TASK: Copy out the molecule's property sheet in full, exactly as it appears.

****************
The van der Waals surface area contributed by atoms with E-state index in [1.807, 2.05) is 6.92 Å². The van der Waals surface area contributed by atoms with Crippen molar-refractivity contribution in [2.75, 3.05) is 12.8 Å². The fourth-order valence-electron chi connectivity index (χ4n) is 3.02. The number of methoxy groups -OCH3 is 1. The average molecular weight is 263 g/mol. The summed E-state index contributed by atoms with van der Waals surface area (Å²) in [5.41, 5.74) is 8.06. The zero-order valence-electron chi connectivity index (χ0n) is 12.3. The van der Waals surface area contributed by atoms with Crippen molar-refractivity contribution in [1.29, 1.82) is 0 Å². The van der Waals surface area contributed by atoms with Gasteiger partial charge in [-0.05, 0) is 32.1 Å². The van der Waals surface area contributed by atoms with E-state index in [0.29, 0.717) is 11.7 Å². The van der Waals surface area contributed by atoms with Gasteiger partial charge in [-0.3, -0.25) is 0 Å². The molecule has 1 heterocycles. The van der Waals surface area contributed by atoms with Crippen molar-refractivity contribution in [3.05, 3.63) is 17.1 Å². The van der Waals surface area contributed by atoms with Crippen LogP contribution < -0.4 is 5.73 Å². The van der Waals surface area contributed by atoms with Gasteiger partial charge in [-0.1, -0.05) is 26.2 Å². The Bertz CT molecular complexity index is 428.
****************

The van der Waals surface area contributed by atoms with E-state index in [1.807, 2.05) is 6.92 Å². The van der Waals surface area contributed by atoms with Crippen molar-refractivity contribution in [2.75, 3.05) is 12.8 Å². The fourth-order valence-electron chi connectivity index (χ4n) is 3.02. The number of methoxy groups -OCH3 is 1. The average molecular weight is 263 g/mol. The summed E-state index contributed by atoms with van der Waals surface area (Å²) in [5.41, 5.74) is 8.06. The zero-order valence-electron chi connectivity index (χ0n) is 12.3. The van der Waals surface area contributed by atoms with Crippen molar-refractivity contribution in [1.29, 1.82) is 0 Å². The van der Waals surface area contributed by atoms with Gasteiger partial charge in [-0.05, 0) is 32.1 Å². The van der Waals surface area contributed by atoms with E-state index in [0.29, 0.717) is 11.7 Å². The van der Waals surface area contributed by atoms with Gasteiger partial charge in [-0.3, -0.25) is 0 Å². The molecule has 1 heterocycles. The van der Waals surface area contributed by atoms with Crippen molar-refractivity contribution in [3.05, 3.63) is 17.1 Å². The van der Waals surface area contributed by atoms with Crippen LogP contribution < -0.4 is 5.73 Å². The van der Waals surface area contributed by atoms with Gasteiger partial charge in [-0.1, -0.05) is 26.2 Å². The Bertz CT molecular complexity index is 428.